Every product is carefully selected by our editors. If you buy from a link, we may earn a commission.

This Week in Gear, CES 2015 Edition: December 5 – January 9

A look back at an entire week’s worth of gear revealed at CES 2015.


Good morning, welcome to the latest edition of This Week in Gear — your single shot serving of an entire week’s worth of killer new gear — pulled from our weekday editions of Today in Gear. This week we brought you daily, on-the-ground coverage from the Consumer Electronics Show, the world’s biggest technology event. Here’s to another fantastic week.


LaCie Mirror
Make no mistake: the tech industry wants you to know that the economic downturn is over. Need proof? Have a look… at yourself. LaCie has chosen Sin City to launch an external hard drive that’s both beautiful and completely full of itself. The Mirror is completely encased in scratch-resistant Gorilla Glass that’s as reflective as it is capacious, with $280 netting you the 1TB unit later this month. Notably, you’ll need a USB 3.0 port to take advantage of high-speed transfers, and the asking price includes an ebony wood display stand (naturally). $280

Withings Activité Pop
It’s quite clear that CES 2015 will be the first that’s dominated by wearables, and we’re off to a roaring start. The Withings is perhaps best known in small circles for its Internet-connected scale, but with a design this good, the Activité Pop is going to garner serious interest. It’s among the sleekest, classiest activity trackers launched to date, tracking both activity and sleep quality (while also telling time). At $150, it’s priced well below what one might expect from its looks, but don’t rush to judge; we’ve still got four more days for every other company in the world to announce a wearable of their own. $150

Seagate Seven
The Seagate Seven is the world’s slimmest hard drive, and its most attractive with a smooth steel casing. The shiny, ultralight 500GB drive will ship later this month for $100. It’s barely thick enough to make use of the conventional USB 3.0 connector, which begs the question of what’ll happen when things get even skinnier next year. $100

Roku’s 4K TV Prototype
CES is a proving ground for products that aren’t quite ready for primetime, and Roku’s 4K reference set is this year’s first. Shipping their own televisions is a major leap for a company best known for its puck-sized TV streaming boxes: It’ll be going head to head with the likes of Vizio in a market where Sony has spun off its TV department due to impossible margin pressure. Details are scarce as to when Roku-branded sets will actually hit shelves — but Netflix, promisingly, has already been given the nod as a 4K content provider. theverge.com

Acer Chromebook 15
A few years ago, pundits wondered if the world would really embrace yet another operating system, particularly one that’s effectively a supercharged Chrome browser. Turns out those Chrome OS machines are faring quite well — so well that Acer has just issued the first Chromebook with a 15.6-inch panel. To date, most Chromebooks have been awfully petite, but this one’s equipped with a 1080p display, the latest Intel Core processor, and a starting tag of just $250. $250+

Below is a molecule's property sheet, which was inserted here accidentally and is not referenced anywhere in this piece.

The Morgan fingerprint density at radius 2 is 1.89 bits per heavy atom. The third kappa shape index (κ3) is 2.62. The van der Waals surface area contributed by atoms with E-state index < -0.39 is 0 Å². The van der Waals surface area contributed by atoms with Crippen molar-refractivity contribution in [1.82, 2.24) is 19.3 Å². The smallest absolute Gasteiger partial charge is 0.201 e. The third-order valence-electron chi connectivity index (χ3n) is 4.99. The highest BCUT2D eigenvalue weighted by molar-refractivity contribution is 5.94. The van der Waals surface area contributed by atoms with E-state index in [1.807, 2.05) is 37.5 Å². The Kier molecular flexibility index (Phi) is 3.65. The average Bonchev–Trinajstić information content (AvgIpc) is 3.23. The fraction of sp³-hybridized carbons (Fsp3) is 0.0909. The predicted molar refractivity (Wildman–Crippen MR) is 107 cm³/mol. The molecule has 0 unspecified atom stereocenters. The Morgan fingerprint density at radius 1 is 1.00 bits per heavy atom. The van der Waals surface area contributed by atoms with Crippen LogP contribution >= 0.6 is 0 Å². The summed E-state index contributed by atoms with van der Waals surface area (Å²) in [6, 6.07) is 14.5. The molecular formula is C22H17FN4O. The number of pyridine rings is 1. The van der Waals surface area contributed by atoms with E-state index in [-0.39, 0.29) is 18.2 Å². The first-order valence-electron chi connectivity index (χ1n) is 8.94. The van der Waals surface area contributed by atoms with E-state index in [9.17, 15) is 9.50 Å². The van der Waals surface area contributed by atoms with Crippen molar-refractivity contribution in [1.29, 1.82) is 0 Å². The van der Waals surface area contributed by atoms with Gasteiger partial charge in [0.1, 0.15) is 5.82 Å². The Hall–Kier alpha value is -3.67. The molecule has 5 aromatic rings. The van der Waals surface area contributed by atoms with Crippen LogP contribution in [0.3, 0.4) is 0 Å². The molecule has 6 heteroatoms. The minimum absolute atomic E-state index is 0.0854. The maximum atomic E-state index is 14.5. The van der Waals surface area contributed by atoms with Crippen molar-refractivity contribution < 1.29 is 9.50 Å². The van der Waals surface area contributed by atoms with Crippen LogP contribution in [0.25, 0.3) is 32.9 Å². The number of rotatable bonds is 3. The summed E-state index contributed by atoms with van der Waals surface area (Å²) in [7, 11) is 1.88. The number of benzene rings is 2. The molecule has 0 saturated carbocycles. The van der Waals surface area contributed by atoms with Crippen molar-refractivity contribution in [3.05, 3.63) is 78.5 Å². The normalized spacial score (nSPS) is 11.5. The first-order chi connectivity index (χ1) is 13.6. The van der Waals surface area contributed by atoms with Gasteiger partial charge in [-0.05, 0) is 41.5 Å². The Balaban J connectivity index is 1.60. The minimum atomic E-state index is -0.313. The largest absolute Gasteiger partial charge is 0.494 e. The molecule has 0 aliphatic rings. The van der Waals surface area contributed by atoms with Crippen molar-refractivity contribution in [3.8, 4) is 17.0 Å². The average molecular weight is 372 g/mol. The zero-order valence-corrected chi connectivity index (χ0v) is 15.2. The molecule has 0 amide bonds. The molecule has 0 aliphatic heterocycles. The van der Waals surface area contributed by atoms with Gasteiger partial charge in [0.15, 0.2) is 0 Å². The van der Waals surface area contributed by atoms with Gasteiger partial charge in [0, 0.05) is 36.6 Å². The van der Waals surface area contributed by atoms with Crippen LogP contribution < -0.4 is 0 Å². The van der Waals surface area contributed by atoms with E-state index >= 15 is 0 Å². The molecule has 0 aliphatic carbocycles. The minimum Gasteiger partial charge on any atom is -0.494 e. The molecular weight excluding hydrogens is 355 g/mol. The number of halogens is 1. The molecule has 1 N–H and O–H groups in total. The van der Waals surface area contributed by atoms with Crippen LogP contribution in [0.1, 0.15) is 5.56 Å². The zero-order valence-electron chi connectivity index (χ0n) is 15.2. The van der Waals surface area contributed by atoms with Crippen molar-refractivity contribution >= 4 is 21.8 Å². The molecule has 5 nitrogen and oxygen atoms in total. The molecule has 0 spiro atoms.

Belkin’s Expanded WeMo Line
Home automation, having been reserved for big spenders with plenty of time to oversee complicated installations, is finally finding its way into the mainstream. Belkin’s WeMo line is expanding this year at CES with the debut of motion, alarm, keychain and door/window sensors. The upside here is that they’ll all work with your existing wi-fi network: you’ll just need a Wink Hub, which acts as a translator between wi-fi and ZigBee (the sensing protocol that these things speak natively). Pricing is TBD, but most of these should cost well under $50 apiece, and you’ll be able to use as few or as many as needed to outfit your domicile. cnet.com

Kinect-Like 3D Laptop Cameras
It was just a matter of time, really. We’ve already seen laptops with fingerprint sensors on the palm rest, and now, 3D cameras have become small enough to live inside of a laptop bezel. Acer’s V 17 Nitro laptops are equipped with RealSense 3D cameras, which will be used to interact with games, open web pages or navigate applications without ever touching a conventional trackpad or keyboard. While there’s no mention of a security element, a software update that enables facial or ocular unlocking seems like a no-brainer. acer.com

Review: Muse Brain Sensing Headband
The Muse is a “mindfulness” tool recommended for use in a quiet place, removed from distraction for optimal results and noticeable calmness. I, being on my way home for Thanksgiving, decided the best way to test it was to wear it around my relatives and on a Black Friday trip to the mall. Read this story

Dish Network’s Sling TV
Here’s why this is important: it’s ESPN without a cable subscription. No “borrowed” passwords, and no dodgy workarounds. Slated to launch later this year with no strings attached to any pay TV subscription, Sling TV will enable single-user streaming of ESPN and a handful of other networks that pale in importance. The pain is $20 per month, which may well be worth it for sports fanatics who think that they can stay sufficiently entertained with ESPN and a Netflix subscription. This is undoubtedly a seminal moment in the evolution of TV. $20 per month